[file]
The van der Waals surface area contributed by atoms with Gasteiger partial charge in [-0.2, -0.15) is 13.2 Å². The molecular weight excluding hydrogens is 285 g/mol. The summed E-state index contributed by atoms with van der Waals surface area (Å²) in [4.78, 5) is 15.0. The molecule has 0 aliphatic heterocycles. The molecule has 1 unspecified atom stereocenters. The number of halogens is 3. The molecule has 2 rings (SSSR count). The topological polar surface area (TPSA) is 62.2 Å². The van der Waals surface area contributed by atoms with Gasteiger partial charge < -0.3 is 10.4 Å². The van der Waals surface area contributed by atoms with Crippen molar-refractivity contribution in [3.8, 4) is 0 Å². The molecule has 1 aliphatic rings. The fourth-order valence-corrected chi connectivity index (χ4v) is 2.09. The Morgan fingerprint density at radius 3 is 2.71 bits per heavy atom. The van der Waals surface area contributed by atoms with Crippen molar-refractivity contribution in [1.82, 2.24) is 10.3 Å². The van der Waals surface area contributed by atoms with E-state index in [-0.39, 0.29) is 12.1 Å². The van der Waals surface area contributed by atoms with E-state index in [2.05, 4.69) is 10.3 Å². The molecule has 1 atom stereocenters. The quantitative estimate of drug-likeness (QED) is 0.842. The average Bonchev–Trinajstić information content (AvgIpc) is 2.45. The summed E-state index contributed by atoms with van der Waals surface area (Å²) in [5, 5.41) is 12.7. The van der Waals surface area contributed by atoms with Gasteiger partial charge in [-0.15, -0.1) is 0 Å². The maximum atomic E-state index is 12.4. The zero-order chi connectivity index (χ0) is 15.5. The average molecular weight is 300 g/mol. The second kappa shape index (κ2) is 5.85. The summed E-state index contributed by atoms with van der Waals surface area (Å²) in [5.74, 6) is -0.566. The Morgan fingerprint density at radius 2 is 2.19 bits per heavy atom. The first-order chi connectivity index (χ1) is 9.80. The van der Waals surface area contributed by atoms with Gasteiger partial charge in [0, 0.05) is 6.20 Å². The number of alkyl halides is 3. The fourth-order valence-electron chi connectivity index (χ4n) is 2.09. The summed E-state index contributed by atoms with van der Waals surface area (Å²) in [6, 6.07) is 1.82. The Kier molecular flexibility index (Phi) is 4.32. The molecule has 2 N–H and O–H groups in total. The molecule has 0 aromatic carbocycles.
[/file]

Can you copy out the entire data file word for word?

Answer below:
The van der Waals surface area contributed by atoms with Gasteiger partial charge in [-0.2, -0.15) is 13.2 Å². The molecular weight excluding hydrogens is 285 g/mol. The summed E-state index contributed by atoms with van der Waals surface area (Å²) in [4.78, 5) is 15.0. The molecule has 0 aliphatic heterocycles. The molecule has 1 unspecified atom stereocenters. The number of halogens is 3. The molecule has 2 rings (SSSR count). The topological polar surface area (TPSA) is 62.2 Å². The van der Waals surface area contributed by atoms with Gasteiger partial charge < -0.3 is 10.4 Å². The van der Waals surface area contributed by atoms with Crippen molar-refractivity contribution in [3.8, 4) is 0 Å². The molecule has 1 aliphatic rings. The fourth-order valence-corrected chi connectivity index (χ4v) is 2.09. The Morgan fingerprint density at radius 3 is 2.71 bits per heavy atom. The van der Waals surface area contributed by atoms with Crippen molar-refractivity contribution in [1.82, 2.24) is 10.3 Å². The van der Waals surface area contributed by atoms with E-state index in [-0.39, 0.29) is 12.1 Å². The van der Waals surface area contributed by atoms with E-state index in [2.05, 4.69) is 10.3 Å². The molecule has 1 atom stereocenters. The quantitative estimate of drug-likeness (QED) is 0.842. The average Bonchev–Trinajstić information content (AvgIpc) is 2.45. The summed E-state index contributed by atoms with van der Waals surface area (Å²) in [5, 5.41) is 12.7. The van der Waals surface area contributed by atoms with Gasteiger partial charge in [-0.15, -0.1) is 0 Å². The maximum atomic E-state index is 12.4. The zero-order chi connectivity index (χ0) is 15.5. The average molecular weight is 300 g/mol. The second kappa shape index (κ2) is 5.85. The summed E-state index contributed by atoms with van der Waals surface area (Å²) in [5.74, 6) is -0.566. The Morgan fingerprint density at radius 2 is 2.19 bits per heavy atom. The first-order chi connectivity index (χ1) is 9.80. The van der Waals surface area contributed by atoms with Gasteiger partial charge in [0, 0.05) is 6.20 Å². The number of alkyl halides is 3. The fourth-order valence-electron chi connectivity index (χ4n) is 2.09. The summed E-state index contributed by atoms with van der Waals surface area (Å²) in [6, 6.07) is 1.82. The Kier molecular flexibility index (Phi) is 4.32. The molecule has 2 N–H and O–H groups in total. The molecule has 0 aromatic carbocycles.